Again and Again Children's Book Review
We might officially be in the summertime, but this springtime story The Anxious Lily is timeless.
"Consider the lilies of the field, how they grow: they neither toil nor spin, and yet I say to you that even Solomon in all his glory was not arrayed like one of these. Now if God so clothes the grass of the field, which today is, and tomorrow is thrown into the oven, will He, not much more clothe you, O you of little faith?" Matthew 6: 28-30b
This Bible verse is the inspiration for this precious little story. While most Lilies don't toil and spin, Lola does.
When Lola pokes through the ground and realizes that she has no clothes! This realization is only the beginning of her worries.
What if her stem gets crinkled?
What if her petals get wet and soggy?
With so many things that could go wrong, Lola has no time to waste―she must make herself a complete wardrobe to prepare for all her worst fears.
Will Lola’s worries keep her from being the lily God created her to be?
Where has this children's book been all my life? This is such a sweet picture book that displays how worry gets our minds spinning away from God. With the rise in anxiety in our kids in this post-COVID-19 world, this is a great way to communicate that God cares and provides for us.
You will fall in love with Lola and be reminded of why we were made.
Join Mary and me on Thursday, June 29th at noon CST as we chat about Lola and parenting anxious kids on Instagram.
Mary Holloman is the wife of my handsome hubby of 10 years and the mother of six precious children – 3 here on earth, and 3 in heaven. She is a writer, author, Communications Coordinator, ping-pong master (her husband might disagree, but don’t listen to him, he’s a sore loser), and dark chocolate enthusiast.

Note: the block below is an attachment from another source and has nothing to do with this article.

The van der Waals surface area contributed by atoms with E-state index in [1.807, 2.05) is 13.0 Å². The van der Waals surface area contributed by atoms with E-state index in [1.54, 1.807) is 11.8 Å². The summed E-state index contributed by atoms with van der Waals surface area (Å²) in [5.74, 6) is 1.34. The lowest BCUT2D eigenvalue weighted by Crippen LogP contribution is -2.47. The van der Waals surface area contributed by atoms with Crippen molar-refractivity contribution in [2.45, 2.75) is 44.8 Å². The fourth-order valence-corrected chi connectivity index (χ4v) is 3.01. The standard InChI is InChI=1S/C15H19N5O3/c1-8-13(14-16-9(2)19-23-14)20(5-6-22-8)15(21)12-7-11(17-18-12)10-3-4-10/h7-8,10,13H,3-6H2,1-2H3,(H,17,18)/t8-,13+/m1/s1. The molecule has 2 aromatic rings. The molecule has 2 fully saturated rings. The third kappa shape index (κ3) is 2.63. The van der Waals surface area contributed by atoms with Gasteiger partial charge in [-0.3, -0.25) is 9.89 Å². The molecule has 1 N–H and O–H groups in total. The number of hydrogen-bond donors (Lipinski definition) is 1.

She loves the challenge of communicating truth through story-driven writing. It helps her process the world around her, and she hopes that it will help you do the same. Most of her writing focuses on the things that keep her awake at night: navigating parenthood, valuing all human life, making sense of grief, and pursuing a closer relationship with Christ.
Most of us live in the everyday, normal moments of life – and she is discovering that these are the moments that matter most. They reveal who we are.
I don’t always like the person they reveal.
And that’s why Mary writes. She believes everyday moments are the best teachers, and by sharing them here she’d like to think we can laugh, cry, forehead-slap, learn, and grow together.